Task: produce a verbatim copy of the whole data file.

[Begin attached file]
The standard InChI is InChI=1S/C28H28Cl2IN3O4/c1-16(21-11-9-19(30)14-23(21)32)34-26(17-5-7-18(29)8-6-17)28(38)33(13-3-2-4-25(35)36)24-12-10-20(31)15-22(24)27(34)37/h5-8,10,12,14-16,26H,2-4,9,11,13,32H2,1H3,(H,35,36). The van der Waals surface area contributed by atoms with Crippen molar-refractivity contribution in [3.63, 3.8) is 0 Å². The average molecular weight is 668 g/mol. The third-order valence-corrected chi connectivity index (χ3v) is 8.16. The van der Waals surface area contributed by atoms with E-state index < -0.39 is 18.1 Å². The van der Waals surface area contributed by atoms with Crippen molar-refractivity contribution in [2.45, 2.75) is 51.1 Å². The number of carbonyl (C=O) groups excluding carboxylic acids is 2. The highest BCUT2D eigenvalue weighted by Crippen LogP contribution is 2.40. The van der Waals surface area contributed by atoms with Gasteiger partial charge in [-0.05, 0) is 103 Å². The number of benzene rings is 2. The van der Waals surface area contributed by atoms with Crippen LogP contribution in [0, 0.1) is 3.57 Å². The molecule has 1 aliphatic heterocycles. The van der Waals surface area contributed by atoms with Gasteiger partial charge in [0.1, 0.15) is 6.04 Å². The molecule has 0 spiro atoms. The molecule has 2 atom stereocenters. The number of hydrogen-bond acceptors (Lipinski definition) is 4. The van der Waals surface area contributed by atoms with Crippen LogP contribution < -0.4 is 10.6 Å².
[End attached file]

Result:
The standard InChI is InChI=1S/C28H28Cl2IN3O4/c1-16(21-11-9-19(30)14-23(21)32)34-26(17-5-7-18(29)8-6-17)28(38)33(13-3-2-4-25(35)36)24-12-10-20(31)15-22(24)27(34)37/h5-8,10,12,14-16,26H,2-4,9,11,13,32H2,1H3,(H,35,36). The van der Waals surface area contributed by atoms with Crippen molar-refractivity contribution in [3.63, 3.8) is 0 Å². The average molecular weight is 668 g/mol. The third-order valence-corrected chi connectivity index (χ3v) is 8.16. The van der Waals surface area contributed by atoms with E-state index < -0.39 is 18.1 Å². The van der Waals surface area contributed by atoms with Crippen molar-refractivity contribution in [2.45, 2.75) is 51.1 Å². The number of carbonyl (C=O) groups excluding carboxylic acids is 2. The highest BCUT2D eigenvalue weighted by Crippen LogP contribution is 2.40. The van der Waals surface area contributed by atoms with Gasteiger partial charge in [-0.05, 0) is 103 Å². The number of benzene rings is 2. The van der Waals surface area contributed by atoms with Crippen LogP contribution in [0, 0.1) is 3.57 Å². The molecule has 1 aliphatic heterocycles. The van der Waals surface area contributed by atoms with Gasteiger partial charge in [0.1, 0.15) is 6.04 Å². The molecule has 0 spiro atoms. The molecule has 2 atom stereocenters. The number of hydrogen-bond acceptors (Lipinski definition) is 4. The van der Waals surface area contributed by atoms with Crippen LogP contribution < -0.4 is 10.6 Å².